The second and equally important part of this equation is respecting yourself and realizing that you have needs that must be met.  I understand that many women put themselves secondary to their children; however, a large majority put themselves dead last!  Why is that?  Is it something bred in us from our ancestors, spending thousands of years honoring the statement ‘barefoot and pregnant’?  Don’t get me wrong… I cannot WAIT to be a mother and experience the unconditional love of a child.  But honestly, how can one give the best of themselves to their children if they are not addressing their own personal needs?  Being 35 years old, the majority of my friends are married with 2 or more children.  I hear the same sentiment echoed again and again:  I wish I had time to get a manicure, I wish my husband would take care of the kids one night so I could take a bubble bath and curl up with my favorite book, etc. etc…. WHY NOT?  If you allow yourself this time, whether it is 30 minutes a day or a larger block of time once per week, can’t you see how refreshed you would feel?  How much light and positive energy you would have for everyone?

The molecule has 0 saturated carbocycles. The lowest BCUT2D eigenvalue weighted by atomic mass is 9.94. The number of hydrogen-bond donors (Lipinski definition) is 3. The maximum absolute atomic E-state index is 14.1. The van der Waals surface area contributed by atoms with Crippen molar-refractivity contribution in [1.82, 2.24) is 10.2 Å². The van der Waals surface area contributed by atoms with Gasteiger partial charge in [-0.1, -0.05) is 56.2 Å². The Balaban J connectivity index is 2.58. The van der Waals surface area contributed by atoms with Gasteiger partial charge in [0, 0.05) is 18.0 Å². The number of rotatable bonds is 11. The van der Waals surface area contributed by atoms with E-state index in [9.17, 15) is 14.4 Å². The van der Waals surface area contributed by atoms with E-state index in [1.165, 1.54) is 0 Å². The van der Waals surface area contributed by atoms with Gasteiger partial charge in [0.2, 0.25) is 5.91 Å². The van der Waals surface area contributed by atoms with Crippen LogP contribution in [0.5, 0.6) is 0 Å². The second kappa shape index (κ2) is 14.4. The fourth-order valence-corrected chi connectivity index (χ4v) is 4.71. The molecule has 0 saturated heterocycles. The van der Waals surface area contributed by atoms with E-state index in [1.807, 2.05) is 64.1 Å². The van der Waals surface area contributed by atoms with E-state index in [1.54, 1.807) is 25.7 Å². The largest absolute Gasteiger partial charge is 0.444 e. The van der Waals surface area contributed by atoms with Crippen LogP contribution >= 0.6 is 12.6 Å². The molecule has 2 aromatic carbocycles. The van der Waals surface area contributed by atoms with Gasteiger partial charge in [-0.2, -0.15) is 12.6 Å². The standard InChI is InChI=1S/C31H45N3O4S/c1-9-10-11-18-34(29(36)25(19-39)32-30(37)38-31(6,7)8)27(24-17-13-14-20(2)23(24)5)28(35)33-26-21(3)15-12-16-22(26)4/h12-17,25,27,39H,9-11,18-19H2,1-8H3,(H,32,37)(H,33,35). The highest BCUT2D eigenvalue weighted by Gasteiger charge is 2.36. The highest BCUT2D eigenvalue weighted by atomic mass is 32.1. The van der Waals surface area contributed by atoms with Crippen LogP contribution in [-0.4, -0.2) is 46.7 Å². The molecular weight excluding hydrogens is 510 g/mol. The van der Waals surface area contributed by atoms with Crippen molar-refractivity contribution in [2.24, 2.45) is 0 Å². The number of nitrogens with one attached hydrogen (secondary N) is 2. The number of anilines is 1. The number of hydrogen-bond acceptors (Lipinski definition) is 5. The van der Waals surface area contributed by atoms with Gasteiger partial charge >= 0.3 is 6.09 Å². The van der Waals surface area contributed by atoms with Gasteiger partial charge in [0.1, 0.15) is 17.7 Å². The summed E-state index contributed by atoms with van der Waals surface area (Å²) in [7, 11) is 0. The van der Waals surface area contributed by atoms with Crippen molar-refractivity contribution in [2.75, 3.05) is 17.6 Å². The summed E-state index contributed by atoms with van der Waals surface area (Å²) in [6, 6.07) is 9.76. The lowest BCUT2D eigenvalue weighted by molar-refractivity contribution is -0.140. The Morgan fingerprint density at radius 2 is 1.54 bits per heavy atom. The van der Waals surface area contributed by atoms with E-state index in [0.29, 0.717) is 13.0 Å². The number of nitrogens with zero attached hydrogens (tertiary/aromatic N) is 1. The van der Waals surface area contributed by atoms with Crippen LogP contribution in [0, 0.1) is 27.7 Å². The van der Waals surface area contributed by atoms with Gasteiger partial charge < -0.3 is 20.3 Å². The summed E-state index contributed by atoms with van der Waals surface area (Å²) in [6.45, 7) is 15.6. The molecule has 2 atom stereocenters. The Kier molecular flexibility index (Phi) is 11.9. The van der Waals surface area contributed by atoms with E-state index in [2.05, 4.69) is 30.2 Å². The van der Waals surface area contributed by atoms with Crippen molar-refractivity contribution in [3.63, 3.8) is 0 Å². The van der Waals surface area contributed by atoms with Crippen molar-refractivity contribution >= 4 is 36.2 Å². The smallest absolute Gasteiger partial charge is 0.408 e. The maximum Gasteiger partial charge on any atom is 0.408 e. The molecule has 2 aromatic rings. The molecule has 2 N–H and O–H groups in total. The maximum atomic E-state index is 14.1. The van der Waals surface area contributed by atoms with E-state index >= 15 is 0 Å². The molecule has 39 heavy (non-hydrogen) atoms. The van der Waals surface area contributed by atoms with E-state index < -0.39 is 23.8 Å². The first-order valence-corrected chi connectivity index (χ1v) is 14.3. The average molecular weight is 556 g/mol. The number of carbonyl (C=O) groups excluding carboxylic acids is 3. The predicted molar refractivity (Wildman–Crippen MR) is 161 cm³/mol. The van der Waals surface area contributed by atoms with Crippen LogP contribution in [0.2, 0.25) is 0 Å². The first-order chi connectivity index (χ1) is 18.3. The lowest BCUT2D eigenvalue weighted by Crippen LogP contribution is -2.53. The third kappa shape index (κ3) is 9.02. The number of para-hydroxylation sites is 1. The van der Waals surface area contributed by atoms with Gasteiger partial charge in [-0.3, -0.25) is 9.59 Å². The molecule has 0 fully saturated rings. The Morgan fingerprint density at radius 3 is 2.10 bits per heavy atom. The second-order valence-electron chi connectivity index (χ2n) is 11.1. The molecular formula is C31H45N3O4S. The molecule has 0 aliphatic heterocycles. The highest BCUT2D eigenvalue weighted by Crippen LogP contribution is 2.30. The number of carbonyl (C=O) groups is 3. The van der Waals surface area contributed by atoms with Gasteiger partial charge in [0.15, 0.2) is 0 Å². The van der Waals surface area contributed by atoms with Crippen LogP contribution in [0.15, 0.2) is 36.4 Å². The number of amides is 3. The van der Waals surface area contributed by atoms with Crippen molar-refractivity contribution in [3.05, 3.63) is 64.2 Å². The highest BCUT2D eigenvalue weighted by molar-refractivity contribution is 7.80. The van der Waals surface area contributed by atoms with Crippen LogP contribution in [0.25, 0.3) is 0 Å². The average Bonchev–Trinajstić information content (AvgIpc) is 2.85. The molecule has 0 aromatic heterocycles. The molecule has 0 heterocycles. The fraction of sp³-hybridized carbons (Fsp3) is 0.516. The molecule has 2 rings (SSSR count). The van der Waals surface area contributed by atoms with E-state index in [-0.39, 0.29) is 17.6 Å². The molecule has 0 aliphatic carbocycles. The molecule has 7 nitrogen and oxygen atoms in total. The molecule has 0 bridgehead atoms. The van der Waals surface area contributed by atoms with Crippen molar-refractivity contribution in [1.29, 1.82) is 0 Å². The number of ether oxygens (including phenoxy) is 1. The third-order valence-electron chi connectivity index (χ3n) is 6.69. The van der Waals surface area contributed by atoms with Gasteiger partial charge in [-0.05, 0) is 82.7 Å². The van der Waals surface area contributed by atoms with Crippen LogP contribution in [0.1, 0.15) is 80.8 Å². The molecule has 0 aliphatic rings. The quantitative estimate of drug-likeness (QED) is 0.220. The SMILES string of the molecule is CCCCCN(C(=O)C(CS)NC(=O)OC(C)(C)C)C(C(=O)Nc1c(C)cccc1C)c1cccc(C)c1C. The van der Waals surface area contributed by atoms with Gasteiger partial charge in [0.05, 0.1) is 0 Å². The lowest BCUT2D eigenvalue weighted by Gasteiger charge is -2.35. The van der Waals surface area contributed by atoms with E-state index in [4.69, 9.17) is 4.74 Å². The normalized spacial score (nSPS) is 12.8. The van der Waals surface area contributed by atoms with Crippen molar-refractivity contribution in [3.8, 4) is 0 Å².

Eat Pray Love by Elizabeth Gilbert

Eat Pray Love by Elizabeth Gilbert

It wasn’t until I read the book Eat, Pray, Love from Elizabeth Gilbert that I discovered the word selfish doesn’t always have a negative connotation.  As a matter of fact, it can be looked at as taking the time to do things for yourself.  And when you do, everyone in your circle benefits from this.  I can assure you that!  How I apply this principle to my life is in multiple ways. For example, I LOVE blogging!  Surprise, right???  I love to put my thoughts down, whether its on paper or on the net.  After posting what I consider to be an amazing blog, I walk away smiling and awaiting responses from people like you.  This, combined with other pampering that I consider to be key to my happiness and well being, keep me refreshed and assist me in carrying positive energy everywhere I go.


So, what are your feelings on this subject matter?  Is the balance simple or complicated?  Do you have it?  If so, how did you get there?  How do you STAY there?

Until next time…

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2 Responses to “Can women truly find the balance between family and career?”

  1. Sara August 5, 2009 at 5:26 pm #

    I’ve got a book you MUST read. It’s all about how women really can “have it all”. They call it the New All. And the book is called “Womenomics.” It’s so empowering.

  2. carissajones94 August 9, 2009 at 12:41 pm #

    Thanks Sara! I purchased the book on Friday, and I am diving in today! Looking forward to some tidbits of wisdom…

    CJ